Nicole Barclay-Mosaner new food bank director

Michelle Havist steps down after 18 months


PACKING UP AND HANDING OUT IN MORE WAYS THAN ONE – Their smiles might be apparent behind their masks last month as new La Conner Sunrise Food Bank Director Nicole Barclay-Mosaner, left, was trained by Michelle Havist, right, to take over the reins of the once-a-week community food pantry operation. April’s end was Havist’s finish, also. – Photo by Ken Stern

If ever there was a seamless transition, it is the one just finished at La Conner Sunrise Food Bank.

New food bank director Nicole Barclay-Mosaner, who assumed the reins on Monday, will provide a common thread while also weaving her own passion for food distribution into the tapestry of what is widely lauded as a uniquely vital community resource.

Barclay-Mosaner was tapped from within the ranks of La Conner Sunrise Food Bank to succeed Michelle Havist, who stepped down after 18 months to focus on twin duties as general manager of La Conner Weekly News and head of her own marketing company.

“I just decided that with two other jobs it was time to leave,” said Havist, who has navigated the local food bank through the uncharted waters of a global pandemic. “It was to the point where I was working seven days a week. I felt it was time to pass the baton to someone else.”

Havist said the 25-year-old Barclay-Mosaner, who despite her relative youth is already a food bank veteran, is an ideal choice to lead the La Conner pantry. She had been working at the Skagit Food Distribution Center in Sedro-Woolley.

“She’s young and has a lot of energy,” Havist said. “She brings enthusiasm and experience. To find someone younger who wants to be involved at this level is amazing.”

Food bank board vice-chair Bob Powell agrees.

“It couldn’t be a better situation,” Powell told the Weekly News. “We couldn’t have found a better person. Nicole cares about what she’s doing and knows it’s important to carry on the legacy that Michelle has developed.

“We’re very excited about Nicole’s level of enthusiasm,” Powell stressed. “It’s really great how Michelle was able to bring her in and we’re looking forward to seeing her grow into the position.”

Barclay-Mosaner praised Havist for successfully guiding the food bank through COVID-19, which trimmed by half her available corps of volunteers and made changes necessary on the fly, such as implementation of curbside distribution.

“It was super challenging,” Havist said of adjusting to the pandemic.

Her efforts did not go unnoticed. Efficiency did not become a casualty of COVID-19.

“What was really encouraging was that Michelle has been able to operate the food bank as a business even though it’s a non-profit,” Powell noted.

“She has taken it to that level.”

Barclay-Mosaner echoed that sentiment.

“I definitely want to keep the amazing foundation that Michelle has built,” Barclay-Mosaner said. “Michelle has had this food bank working like a well-oiled machine.”

She plans to keep that machine fine-tuned while ready to veer onto new service routes.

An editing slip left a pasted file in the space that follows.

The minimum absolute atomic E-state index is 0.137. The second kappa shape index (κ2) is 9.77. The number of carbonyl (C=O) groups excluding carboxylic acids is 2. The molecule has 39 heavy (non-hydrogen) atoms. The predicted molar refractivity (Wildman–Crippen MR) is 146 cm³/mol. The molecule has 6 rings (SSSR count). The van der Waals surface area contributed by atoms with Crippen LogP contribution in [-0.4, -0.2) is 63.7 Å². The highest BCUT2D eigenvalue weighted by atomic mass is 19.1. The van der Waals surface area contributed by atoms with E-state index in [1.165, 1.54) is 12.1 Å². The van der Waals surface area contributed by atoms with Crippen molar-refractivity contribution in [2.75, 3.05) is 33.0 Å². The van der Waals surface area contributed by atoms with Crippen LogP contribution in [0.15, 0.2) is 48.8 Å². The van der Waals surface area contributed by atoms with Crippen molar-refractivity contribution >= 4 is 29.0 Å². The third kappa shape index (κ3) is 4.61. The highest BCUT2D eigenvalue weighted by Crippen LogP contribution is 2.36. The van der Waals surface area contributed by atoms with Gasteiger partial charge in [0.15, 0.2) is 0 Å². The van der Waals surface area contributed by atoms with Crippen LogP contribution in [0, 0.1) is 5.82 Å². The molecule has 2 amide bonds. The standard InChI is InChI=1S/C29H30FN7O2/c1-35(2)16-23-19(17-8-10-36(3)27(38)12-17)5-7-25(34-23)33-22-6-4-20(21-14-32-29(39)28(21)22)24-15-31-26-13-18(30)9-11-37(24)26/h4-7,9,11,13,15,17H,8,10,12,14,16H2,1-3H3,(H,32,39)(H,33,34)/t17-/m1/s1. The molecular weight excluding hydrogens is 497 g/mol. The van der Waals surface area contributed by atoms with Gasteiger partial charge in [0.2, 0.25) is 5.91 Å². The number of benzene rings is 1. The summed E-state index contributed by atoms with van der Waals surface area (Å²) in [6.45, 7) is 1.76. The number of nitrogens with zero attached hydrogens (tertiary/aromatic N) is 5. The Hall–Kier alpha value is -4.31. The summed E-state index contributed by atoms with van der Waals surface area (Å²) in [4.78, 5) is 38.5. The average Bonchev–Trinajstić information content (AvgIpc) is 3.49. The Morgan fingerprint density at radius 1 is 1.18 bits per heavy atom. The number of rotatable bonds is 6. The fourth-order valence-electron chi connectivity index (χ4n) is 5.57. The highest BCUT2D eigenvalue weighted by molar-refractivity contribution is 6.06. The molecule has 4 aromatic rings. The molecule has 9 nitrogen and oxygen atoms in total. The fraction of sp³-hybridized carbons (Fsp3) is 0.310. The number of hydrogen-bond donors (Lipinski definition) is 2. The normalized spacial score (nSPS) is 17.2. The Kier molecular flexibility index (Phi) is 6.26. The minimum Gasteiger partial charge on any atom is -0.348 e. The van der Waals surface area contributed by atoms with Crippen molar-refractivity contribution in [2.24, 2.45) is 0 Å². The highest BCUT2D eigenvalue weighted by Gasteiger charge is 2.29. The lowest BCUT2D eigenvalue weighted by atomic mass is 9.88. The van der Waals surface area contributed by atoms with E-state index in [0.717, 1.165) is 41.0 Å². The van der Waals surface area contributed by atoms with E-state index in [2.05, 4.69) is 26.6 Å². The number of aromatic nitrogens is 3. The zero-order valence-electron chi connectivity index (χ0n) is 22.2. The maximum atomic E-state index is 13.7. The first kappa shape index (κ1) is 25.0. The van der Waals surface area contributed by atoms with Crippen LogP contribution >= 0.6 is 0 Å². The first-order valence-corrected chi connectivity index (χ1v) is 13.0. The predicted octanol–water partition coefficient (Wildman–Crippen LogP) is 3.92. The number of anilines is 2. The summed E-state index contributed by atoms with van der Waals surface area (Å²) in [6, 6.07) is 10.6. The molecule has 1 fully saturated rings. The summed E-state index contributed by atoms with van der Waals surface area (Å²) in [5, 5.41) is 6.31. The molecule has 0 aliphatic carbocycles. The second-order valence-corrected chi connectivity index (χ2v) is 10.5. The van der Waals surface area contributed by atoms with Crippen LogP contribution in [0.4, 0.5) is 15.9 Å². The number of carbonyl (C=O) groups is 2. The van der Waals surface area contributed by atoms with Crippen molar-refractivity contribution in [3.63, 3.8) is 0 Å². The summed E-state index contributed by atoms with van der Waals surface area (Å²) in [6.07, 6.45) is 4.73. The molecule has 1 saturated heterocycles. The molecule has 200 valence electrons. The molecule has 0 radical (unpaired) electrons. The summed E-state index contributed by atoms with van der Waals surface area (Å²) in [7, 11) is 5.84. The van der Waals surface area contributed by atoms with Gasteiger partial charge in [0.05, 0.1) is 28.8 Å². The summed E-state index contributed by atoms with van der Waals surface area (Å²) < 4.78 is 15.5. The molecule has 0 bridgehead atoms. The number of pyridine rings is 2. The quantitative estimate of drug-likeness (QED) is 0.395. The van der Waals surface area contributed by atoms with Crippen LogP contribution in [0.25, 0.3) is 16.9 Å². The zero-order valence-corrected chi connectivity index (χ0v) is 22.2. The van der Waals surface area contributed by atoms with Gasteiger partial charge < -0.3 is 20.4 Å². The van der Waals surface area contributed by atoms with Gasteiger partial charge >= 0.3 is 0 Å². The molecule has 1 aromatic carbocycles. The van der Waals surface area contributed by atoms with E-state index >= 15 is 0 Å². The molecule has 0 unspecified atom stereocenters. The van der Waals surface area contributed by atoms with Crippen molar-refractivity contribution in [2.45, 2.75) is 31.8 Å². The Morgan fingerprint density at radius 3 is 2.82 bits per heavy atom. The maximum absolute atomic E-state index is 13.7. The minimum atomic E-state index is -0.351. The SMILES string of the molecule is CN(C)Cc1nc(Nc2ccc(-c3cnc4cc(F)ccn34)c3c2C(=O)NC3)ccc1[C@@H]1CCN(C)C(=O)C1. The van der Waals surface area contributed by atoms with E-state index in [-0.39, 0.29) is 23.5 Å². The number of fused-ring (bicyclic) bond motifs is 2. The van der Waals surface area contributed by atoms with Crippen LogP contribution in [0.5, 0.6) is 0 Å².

One of her ideas is setting up a food bank booth at monthly First-on-First events downtown starting in June.

“We will be handing out fliers, smiling through our masks and connecting with our community every opportunity we get,” she said.

“We will likely have a barrel or container of some sort for donations as well,” said Barclay-Mosaner, “but our main agenda is to spread the word that more people may be eligible for food assistance than we all realize.”

She and Havist said that food bank eligibility requirements have been raised to 400 per cent of federal poverty levels.

“For a two-person household,” said Barclay-Mosaner, “this number is almost $70,000. For four persons, it is $106,000.”

Those levels cannot be stressed enough, said Havist.

“It can help ease the burden for people,” she said, “when otherwise they’d find themselves choosing between paying for food, rent, utility payments, childcare, medical bills and the like.”

Barclay-Mosaner and Havist each expressed gratitude for the donors whose steadfast support allows this food bank to provide nutritious items – fresh milk, eggs, bread and produce top the list – each Monday afternoon 2:30-5 p.m.

“This community is amazingly supportive,” Havist stressed. “Our donors are super dependable. Many donate monthly.”

Located in the historic Garfield Masonic Lodge Building at Third and Benton streets, the food bank serves on average 90 households per week, ranging from single persons to eight-member families. That computes to nearly 300 people.

A five-member board of directors, chaired by Linda Adams, oversees the food bank mission.

For Barclay-Mosaner, that mission is deeply personal.

“La Conner holds a special place in my heart,” she said. “I love La Conner. The community here is so friendly, welcoming and accessible.”

She said spending formative years in New Zealand, south of Auckland, has helped make La Conner a perfect fit for her personally and professionally.

A native of Vermont, she grew up in New Zealand.

“This is a diverse community,” she said, “and I bring something of an outsider’s perspective, but New Zealand is diverse, too. I’ve always enjoyed learning about the aspects of different cultures. So, in a lot of ways, La Conner reminds me of my home back in New Zealand.”

In addition to directing the food bank, Barclay-Mosaner works at Herbal Face Food in Mount Vernon and is an online student enrolled with Academy of Art University based in San Francisco.

“It’s a lot of juggling,” she said.

But she could not be happier catching an expanded role with La Conner Sunrise Food Bank.

“I’m really grateful for this opportunity,” Barclay-Mosaner stressed. “It’s a huge opportunity to remain involved in the food bank world.”


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